What did I spin? Did any on my side think that had her parents won out and had she been put into therapy, that she was going to jump out of bed and do the Hokey Pokey and compute Pi to 1,000 digits?

    We harbored no such illusions.

    Please, Tom, if you're going to going to respond to someone, respond to me, not to a straw man. I never though Ms Schiavo was anything less than a profoundly impaired woman, my argument was never about whether she was going to recover fully or marginally or at all.

    This is not post hoc rationalization.

    This is simply a matter of the sanctity of life. Is a woman, even one who's sadly impaired with only minimal cognition--but not brain dead!--deserving of life if she has left no evidence such as a Durable Power of Attorney that she would want to be "put down" if persistently vegetative? That's it. That's not spin. Tell me sir, who was it, other than her desperate parents, who was saying this woman would recover?

    Tom, you're ignoring or not understanding our whole point. You need to understand your opposition better. That's why these demands for apology are so absurd--they utterly miss the point. We do not think that Terri's life would have been of value only had she been capable of recovery. We think her life had value by dint of her status as a human being. And even impaired human beings have value. Again, draw for me the bright line between Ms Schiavo and a profoundly retarded individual with minimal or close to no cognition. Why exterminate the former but not the latter?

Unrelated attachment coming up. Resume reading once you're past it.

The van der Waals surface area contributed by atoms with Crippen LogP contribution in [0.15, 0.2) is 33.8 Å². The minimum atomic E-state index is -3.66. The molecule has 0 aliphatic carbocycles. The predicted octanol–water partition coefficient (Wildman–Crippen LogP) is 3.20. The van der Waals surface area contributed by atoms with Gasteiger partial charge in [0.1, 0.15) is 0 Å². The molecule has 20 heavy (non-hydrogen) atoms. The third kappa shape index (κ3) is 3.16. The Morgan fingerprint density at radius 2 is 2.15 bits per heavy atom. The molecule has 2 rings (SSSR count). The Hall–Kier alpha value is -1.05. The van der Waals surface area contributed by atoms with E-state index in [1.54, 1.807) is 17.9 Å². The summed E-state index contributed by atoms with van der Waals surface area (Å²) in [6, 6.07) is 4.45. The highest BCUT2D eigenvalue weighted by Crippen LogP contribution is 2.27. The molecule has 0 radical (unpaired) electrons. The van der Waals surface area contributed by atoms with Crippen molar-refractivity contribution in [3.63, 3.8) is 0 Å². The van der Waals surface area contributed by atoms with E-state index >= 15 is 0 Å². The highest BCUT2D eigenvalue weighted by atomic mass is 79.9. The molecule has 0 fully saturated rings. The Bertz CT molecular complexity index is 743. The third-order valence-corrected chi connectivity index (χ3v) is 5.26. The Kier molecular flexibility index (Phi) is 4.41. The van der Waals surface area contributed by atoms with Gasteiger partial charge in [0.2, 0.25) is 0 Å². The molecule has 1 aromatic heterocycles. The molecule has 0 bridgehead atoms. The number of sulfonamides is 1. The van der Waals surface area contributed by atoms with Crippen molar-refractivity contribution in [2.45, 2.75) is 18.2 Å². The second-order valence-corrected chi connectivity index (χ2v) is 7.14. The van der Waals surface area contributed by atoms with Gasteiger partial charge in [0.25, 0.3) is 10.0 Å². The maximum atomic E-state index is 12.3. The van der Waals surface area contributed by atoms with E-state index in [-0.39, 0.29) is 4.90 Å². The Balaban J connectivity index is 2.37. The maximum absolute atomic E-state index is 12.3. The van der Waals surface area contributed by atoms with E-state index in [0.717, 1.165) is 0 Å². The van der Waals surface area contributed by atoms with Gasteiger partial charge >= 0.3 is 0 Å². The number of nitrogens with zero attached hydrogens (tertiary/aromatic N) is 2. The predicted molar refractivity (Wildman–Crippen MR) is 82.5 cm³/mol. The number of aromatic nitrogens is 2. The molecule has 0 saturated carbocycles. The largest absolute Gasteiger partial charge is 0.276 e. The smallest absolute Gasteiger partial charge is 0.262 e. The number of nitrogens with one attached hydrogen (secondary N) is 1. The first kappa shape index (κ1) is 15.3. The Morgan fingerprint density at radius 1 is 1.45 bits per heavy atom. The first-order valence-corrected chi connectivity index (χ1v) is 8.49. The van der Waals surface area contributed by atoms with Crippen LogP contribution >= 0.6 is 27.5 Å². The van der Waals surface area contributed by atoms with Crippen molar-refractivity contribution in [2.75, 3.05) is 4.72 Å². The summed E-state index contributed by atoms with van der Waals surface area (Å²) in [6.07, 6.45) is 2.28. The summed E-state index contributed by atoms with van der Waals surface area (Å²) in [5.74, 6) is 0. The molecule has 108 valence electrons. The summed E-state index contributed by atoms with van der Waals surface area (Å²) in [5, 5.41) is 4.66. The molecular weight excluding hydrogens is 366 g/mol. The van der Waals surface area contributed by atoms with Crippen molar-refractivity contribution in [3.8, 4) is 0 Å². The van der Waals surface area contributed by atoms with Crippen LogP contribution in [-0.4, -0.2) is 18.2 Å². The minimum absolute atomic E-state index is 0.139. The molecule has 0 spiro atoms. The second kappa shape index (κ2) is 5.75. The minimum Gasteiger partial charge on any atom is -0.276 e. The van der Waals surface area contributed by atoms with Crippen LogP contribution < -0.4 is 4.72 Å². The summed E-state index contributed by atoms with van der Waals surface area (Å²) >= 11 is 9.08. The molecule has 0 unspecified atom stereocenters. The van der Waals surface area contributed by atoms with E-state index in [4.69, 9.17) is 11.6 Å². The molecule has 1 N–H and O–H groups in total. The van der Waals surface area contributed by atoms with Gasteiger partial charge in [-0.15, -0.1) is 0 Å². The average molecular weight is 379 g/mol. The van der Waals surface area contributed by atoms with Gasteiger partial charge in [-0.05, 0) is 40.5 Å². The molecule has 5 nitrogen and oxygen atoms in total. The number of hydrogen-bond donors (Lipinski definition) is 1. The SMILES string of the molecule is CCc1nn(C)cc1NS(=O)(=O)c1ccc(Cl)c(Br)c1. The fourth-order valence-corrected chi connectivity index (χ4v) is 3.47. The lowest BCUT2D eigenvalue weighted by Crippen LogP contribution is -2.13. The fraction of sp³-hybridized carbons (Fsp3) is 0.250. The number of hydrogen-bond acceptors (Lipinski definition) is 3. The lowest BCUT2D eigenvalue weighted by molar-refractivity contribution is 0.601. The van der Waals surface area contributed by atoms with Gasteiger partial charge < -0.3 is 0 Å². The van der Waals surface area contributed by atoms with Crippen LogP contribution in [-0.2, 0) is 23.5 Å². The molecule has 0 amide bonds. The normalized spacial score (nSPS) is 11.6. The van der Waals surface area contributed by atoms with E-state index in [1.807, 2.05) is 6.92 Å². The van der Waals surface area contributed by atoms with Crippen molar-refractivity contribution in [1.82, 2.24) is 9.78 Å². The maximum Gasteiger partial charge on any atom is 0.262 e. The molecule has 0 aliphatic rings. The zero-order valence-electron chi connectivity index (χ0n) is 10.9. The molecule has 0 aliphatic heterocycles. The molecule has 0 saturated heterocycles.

Tom, as the speed of your descent gradually increases, you can continue insisting you're not on a slippery slope, but you'll have to shout louder, as you're getting out of earshot.
  11. Ian Anderson

    Ian Anderson Active Member

    Me thinks that Jeb may be contemplating a run for the Senate (to be followed by a run for President).
  12. little fauss

    little fauss New Member

    Sorry, JoAnn, as I've said before, we tend to get a mite touchy when you go about starving people to death. Some of us are funny that way. And I happen to know a tad about the law--apparently you do not--and the law here was far from settled on the issue and was actually rather shaky from the side of Mr. Schiavo.